The Catholic Church and Illegal Immigration

Rod Dreher comments on attitudes of the Catholic bishops toward illegal immigration.

Whatever else the church’s leadership might be teaching new immigrants, respect for American law doesn’t seem to be a high priority. Father Richard John Neuhaus, the First Things editor who is generally pro-immigration, has pointed out that for all their talk about justice in the immigration discussion, the bishops are conspicuously silent about law and order. “Law and order does not guarantee justice,” he writes, “but there can be no justice without law and order.

Harvard Law professor Mary Ann Glendon, in First Things, adds that it’s important for bishops to recognize “the need for a highly diverse, rule-of-law society to be careful about the messages it sends to persons who wish to become part of that society.” Ms. Glendon, a leading Catholic intellectual, quotes Pope John Paul II’s teaching that holds all members of society, not just the strong, to account: “Those who are weaker, for their part, in the same spirit of solidarity should not adopt a purely passive attitude, or one that is destructive of the social fabric, but, while claiming their legitimate rights, should do what they can for the good of all.”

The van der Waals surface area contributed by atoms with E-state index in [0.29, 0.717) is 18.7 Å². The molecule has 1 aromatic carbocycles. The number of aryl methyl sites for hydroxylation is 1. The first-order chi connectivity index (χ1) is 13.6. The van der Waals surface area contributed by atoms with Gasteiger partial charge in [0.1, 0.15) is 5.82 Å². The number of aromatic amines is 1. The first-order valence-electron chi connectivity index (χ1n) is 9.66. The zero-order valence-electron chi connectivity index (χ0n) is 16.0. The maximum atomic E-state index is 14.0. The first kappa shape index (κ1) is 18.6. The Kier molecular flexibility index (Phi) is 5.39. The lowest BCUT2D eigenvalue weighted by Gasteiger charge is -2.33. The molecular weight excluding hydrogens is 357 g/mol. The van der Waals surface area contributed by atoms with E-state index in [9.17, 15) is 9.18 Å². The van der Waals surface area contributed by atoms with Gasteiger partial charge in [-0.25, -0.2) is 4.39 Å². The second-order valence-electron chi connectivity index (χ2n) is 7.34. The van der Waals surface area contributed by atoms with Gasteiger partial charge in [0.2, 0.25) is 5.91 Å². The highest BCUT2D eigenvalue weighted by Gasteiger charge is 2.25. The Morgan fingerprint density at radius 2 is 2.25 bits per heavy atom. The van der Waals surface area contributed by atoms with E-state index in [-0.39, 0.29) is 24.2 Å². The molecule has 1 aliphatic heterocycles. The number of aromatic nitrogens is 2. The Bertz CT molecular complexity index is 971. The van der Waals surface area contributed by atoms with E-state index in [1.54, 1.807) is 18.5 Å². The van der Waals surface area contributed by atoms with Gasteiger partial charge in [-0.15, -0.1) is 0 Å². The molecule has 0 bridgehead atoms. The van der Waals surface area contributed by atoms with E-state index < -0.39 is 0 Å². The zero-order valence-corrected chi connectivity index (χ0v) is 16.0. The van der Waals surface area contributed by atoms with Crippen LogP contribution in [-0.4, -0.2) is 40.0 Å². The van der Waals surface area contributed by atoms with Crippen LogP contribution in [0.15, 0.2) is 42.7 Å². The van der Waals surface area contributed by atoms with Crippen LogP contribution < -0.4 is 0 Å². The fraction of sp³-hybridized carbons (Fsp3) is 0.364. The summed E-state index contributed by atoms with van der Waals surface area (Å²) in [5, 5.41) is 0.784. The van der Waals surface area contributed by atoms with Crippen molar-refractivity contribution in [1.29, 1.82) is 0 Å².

Could the pope’s words have meaning in the Farmers Branch controversy? Is the growing influx of illegal immigrants in our area “destructive of the social fabric” in ways that make it morally problematic for Catholics and other Christians? Do people concerned about the stability and integrity of their neighborhoods have no claim on justice? These are all legitimate and important questions, and they deserve a thoughtful response, not sentimental speechifying and back-of-the-hand moral preening from prelates.

Bishops, priests and clergy of all faiths could and should play a constructive role in the wrenching and divisive public debate over immigration. We need the prophetic voice of the church to help all of us – immigrants and citizens – navigate between the demands of justice and the call to mercy.

But those bishops and other church folk whose idea of moral leadership is to write off immigration skeptics as nothing more than nasty nativists who make the baby Jesus cry aren’t helping.